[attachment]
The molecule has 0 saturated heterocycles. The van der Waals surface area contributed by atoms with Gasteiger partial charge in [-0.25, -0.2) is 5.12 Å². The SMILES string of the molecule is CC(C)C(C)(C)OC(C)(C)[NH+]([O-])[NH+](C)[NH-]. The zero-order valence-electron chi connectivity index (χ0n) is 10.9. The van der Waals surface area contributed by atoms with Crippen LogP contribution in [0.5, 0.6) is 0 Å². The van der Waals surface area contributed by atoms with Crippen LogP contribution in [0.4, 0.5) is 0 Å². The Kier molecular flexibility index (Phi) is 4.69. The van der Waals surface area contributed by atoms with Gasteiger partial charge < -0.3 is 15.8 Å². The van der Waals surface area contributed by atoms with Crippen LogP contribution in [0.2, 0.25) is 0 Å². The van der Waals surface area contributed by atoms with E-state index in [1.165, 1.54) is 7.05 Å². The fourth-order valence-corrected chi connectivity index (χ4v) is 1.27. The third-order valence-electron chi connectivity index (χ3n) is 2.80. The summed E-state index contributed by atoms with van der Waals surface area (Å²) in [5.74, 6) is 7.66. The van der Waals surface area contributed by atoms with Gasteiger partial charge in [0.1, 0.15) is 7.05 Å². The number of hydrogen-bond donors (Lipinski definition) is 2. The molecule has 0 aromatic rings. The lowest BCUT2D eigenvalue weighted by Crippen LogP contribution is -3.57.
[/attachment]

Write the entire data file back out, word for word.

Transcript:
The molecule has 0 saturated heterocycles. The van der Waals surface area contributed by atoms with Gasteiger partial charge in [-0.25, -0.2) is 5.12 Å². The SMILES string of the molecule is CC(C)C(C)(C)OC(C)(C)[NH+]([O-])[NH+](C)[NH-]. The zero-order valence-electron chi connectivity index (χ0n) is 10.9. The van der Waals surface area contributed by atoms with Crippen LogP contribution in [0.5, 0.6) is 0 Å². The van der Waals surface area contributed by atoms with Crippen LogP contribution in [0.4, 0.5) is 0 Å². The Kier molecular flexibility index (Phi) is 4.69. The van der Waals surface area contributed by atoms with Gasteiger partial charge < -0.3 is 15.8 Å². The van der Waals surface area contributed by atoms with Crippen LogP contribution in [0.2, 0.25) is 0 Å². The van der Waals surface area contributed by atoms with E-state index in [1.165, 1.54) is 7.05 Å². The fourth-order valence-corrected chi connectivity index (χ4v) is 1.27. The third-order valence-electron chi connectivity index (χ3n) is 2.80. The summed E-state index contributed by atoms with van der Waals surface area (Å²) in [5.74, 6) is 7.66. The van der Waals surface area contributed by atoms with Gasteiger partial charge in [0.1, 0.15) is 7.05 Å². The number of hydrogen-bond donors (Lipinski definition) is 2. The molecule has 0 aromatic rings. The lowest BCUT2D eigenvalue weighted by Crippen LogP contribution is -3.57.